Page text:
How’s This For A Unique Job Opportunity In Butte?
I love those moments when you are truly enjoying yourself at a park, on a tour, or whatever, and realize “This is someone’s job”. My family might be a bit Disney-centric, so I always think that I want to be the Jungle Cruise captain and make sure that everyone sees the wonder that is the backside of water.
I also love tripping on those job postings for gigs way out of the ordinary. This job posting certainly falls into that category.
The World Museum of Mining is hiring an underground tour guide.
The position is temporary, part-time, with flexible schedules, and could require some weekends. Training for the position will be provided, and the position will last until the end of October, or the beginning of November (depending on Mother Nature) This is a great position for current college students (cough, cough, Mining, Geology, Met, cough) I would think this could be a great part-time job for a retiree, or even just a lover of Butte history.
The Orphan Girl mine was founded in 1875 and purchased by Marcus Daly in 1879. The mine was always more ‘popular’ with the miners for its relatively nice temperatures of 55-65 degrees, rather than its bountiful take. “The Girl” was in operation until the 1950s and produced over 7,600,000 ounces of silver in its time. Zinc and lead were also brought up out of their depths through the decades.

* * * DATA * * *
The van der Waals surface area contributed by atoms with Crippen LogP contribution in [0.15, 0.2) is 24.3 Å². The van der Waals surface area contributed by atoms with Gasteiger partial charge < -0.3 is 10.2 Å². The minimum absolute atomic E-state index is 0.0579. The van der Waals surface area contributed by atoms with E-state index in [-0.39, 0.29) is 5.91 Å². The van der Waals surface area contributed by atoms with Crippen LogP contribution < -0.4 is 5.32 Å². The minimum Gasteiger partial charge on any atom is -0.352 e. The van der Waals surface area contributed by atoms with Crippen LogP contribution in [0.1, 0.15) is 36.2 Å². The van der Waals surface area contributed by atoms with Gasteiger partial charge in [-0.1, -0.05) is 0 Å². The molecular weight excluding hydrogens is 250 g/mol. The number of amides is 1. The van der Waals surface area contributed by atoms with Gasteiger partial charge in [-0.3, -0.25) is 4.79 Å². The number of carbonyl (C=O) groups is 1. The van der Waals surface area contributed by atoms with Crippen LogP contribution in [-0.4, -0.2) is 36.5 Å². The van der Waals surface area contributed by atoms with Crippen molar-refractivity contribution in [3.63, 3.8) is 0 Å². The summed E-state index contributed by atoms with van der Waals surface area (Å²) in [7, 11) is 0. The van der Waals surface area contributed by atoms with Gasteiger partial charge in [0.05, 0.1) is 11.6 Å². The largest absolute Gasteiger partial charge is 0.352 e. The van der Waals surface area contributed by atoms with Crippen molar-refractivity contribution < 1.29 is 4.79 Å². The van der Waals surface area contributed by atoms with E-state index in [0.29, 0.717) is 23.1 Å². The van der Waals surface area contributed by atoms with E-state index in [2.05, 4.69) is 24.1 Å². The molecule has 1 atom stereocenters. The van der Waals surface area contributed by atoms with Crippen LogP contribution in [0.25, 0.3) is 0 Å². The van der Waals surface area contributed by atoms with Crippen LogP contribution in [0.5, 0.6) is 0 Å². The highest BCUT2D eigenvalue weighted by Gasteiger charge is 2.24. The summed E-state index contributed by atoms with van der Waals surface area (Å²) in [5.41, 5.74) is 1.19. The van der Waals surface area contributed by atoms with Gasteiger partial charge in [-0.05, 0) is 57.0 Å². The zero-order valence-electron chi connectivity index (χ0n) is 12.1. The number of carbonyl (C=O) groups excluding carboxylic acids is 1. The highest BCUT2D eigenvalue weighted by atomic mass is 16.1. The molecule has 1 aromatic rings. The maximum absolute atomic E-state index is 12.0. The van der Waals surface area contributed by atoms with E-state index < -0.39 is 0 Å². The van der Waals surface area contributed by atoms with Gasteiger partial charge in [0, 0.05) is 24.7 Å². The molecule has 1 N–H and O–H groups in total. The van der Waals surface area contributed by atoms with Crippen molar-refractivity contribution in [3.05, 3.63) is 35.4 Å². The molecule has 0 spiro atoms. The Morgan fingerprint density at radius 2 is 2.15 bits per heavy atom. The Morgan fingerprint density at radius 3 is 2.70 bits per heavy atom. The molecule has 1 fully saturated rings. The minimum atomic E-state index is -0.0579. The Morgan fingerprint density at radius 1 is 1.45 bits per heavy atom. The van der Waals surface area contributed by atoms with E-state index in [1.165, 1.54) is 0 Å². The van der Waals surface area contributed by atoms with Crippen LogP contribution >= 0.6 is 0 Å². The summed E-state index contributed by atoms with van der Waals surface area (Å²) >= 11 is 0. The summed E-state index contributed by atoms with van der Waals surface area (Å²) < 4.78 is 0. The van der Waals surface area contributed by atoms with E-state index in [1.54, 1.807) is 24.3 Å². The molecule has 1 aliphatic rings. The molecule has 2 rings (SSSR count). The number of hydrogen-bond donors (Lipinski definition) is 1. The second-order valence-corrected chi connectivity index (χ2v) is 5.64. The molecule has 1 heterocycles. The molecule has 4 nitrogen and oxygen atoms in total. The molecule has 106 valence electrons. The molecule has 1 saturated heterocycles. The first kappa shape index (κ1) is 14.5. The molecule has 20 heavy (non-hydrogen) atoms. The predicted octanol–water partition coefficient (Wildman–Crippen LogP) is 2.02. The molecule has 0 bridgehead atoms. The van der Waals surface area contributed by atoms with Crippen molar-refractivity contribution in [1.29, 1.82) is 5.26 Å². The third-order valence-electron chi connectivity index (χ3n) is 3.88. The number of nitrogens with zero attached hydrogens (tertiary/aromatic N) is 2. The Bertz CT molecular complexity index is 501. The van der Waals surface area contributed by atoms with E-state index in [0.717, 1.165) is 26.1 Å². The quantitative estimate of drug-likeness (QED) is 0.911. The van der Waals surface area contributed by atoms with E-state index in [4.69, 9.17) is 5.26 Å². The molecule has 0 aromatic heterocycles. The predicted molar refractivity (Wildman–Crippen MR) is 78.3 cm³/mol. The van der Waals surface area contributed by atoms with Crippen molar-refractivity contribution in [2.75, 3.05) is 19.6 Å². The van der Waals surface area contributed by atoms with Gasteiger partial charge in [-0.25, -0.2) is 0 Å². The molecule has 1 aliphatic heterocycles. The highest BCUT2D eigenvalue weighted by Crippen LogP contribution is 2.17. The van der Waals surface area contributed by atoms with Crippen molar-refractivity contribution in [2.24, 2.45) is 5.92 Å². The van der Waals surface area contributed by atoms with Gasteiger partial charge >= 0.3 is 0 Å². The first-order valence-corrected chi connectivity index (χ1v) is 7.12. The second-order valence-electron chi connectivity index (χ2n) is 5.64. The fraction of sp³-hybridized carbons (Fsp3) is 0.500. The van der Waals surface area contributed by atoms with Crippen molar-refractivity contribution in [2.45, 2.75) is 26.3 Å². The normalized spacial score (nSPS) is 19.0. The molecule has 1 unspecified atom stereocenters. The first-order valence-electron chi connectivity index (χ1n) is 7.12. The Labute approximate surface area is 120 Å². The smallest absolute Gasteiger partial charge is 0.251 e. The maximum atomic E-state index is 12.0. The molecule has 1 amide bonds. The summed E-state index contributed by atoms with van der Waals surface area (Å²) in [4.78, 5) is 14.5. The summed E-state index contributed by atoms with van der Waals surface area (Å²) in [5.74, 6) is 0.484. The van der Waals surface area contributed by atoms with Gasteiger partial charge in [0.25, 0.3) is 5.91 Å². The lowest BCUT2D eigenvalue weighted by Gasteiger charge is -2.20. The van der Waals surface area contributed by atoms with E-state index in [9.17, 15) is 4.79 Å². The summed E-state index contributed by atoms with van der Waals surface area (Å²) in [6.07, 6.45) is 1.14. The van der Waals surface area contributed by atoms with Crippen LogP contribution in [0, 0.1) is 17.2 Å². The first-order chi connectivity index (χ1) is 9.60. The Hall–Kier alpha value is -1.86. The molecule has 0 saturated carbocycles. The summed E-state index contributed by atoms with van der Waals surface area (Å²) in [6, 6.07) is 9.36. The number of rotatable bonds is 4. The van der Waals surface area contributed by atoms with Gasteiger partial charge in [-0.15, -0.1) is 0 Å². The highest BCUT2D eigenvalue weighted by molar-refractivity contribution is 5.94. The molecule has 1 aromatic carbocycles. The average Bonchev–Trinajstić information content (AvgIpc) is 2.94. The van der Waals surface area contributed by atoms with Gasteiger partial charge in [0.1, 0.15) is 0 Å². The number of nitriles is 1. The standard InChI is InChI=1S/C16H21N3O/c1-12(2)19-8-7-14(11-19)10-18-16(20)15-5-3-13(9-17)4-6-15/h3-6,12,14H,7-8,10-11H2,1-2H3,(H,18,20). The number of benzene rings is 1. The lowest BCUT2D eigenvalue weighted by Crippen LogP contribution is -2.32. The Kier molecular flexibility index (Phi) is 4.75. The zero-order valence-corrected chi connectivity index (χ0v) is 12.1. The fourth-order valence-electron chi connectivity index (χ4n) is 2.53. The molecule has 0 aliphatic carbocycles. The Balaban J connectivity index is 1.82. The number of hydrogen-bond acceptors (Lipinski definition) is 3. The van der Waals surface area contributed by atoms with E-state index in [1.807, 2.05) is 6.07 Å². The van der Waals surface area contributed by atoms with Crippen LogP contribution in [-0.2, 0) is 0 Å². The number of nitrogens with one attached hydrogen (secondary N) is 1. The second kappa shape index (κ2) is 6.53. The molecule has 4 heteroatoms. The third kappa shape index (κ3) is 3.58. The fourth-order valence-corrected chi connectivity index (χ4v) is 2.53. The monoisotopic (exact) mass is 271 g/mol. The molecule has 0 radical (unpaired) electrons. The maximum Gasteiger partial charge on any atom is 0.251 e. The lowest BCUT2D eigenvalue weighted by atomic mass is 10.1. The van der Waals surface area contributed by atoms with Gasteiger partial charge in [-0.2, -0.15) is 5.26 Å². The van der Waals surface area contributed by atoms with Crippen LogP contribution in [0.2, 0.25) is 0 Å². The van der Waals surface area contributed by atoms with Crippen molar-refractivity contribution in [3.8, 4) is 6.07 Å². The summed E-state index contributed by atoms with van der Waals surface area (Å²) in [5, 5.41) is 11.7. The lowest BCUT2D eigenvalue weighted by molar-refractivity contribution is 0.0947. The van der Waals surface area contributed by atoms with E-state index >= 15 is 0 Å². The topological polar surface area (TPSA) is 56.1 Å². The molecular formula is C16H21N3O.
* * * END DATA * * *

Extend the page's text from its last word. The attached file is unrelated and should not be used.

The World Museum of Mining offers a rare experience that not many people have embarked on, the opportunity to go 100 feet into the Orphan Girl Mine.
As a tour guide, you will lead guests into the Orphan Girl and view the Orhan Girl vein, one of the few publicly viewable, exposed veins in North America. You will tell the tale of what made Butte, “The Richest Hill on Earth”. From the history of the mines to the dangers of working underground every day, to the impacts the mines had on Butte, Montana, and the world.
You can send your resume to ButteWMM@Gmail.com, or you can drop them off at the Museum itself.
You can read more about the tours, and why you should go on one, HERE.
You seem like pretty solid tour guide material to me.